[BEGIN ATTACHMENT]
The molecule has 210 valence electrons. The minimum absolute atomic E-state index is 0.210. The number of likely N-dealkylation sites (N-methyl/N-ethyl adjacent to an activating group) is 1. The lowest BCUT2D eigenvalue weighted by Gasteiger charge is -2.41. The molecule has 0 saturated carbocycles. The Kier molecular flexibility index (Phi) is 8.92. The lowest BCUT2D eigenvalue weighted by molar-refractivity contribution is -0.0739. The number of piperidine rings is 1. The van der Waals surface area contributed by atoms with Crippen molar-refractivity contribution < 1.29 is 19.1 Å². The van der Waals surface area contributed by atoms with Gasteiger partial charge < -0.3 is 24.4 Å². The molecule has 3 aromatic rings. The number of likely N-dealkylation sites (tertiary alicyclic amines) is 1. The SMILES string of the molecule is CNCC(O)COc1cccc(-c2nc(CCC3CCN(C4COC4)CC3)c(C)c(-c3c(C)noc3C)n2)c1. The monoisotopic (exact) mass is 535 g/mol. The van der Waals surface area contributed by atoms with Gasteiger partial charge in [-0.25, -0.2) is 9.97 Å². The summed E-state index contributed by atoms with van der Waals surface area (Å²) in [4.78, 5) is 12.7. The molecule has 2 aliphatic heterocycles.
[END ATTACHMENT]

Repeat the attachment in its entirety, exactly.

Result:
The molecule has 210 valence electrons. The minimum absolute atomic E-state index is 0.210. The number of likely N-dealkylation sites (N-methyl/N-ethyl adjacent to an activating group) is 1. The lowest BCUT2D eigenvalue weighted by Gasteiger charge is -2.41. The molecule has 0 saturated carbocycles. The Kier molecular flexibility index (Phi) is 8.92. The lowest BCUT2D eigenvalue weighted by molar-refractivity contribution is -0.0739. The number of piperidine rings is 1. The van der Waals surface area contributed by atoms with Crippen molar-refractivity contribution < 1.29 is 19.1 Å². The van der Waals surface area contributed by atoms with Gasteiger partial charge < -0.3 is 24.4 Å². The molecule has 3 aromatic rings. The number of likely N-dealkylation sites (tertiary alicyclic amines) is 1. The SMILES string of the molecule is CNCC(O)COc1cccc(-c2nc(CCC3CCN(C4COC4)CC3)c(C)c(-c3c(C)noc3C)n2)c1. The monoisotopic (exact) mass is 535 g/mol. The van der Waals surface area contributed by atoms with Gasteiger partial charge in [-0.25, -0.2) is 9.97 Å². The summed E-state index contributed by atoms with van der Waals surface area (Å²) in [4.78, 5) is 12.7. The molecule has 2 aliphatic heterocycles.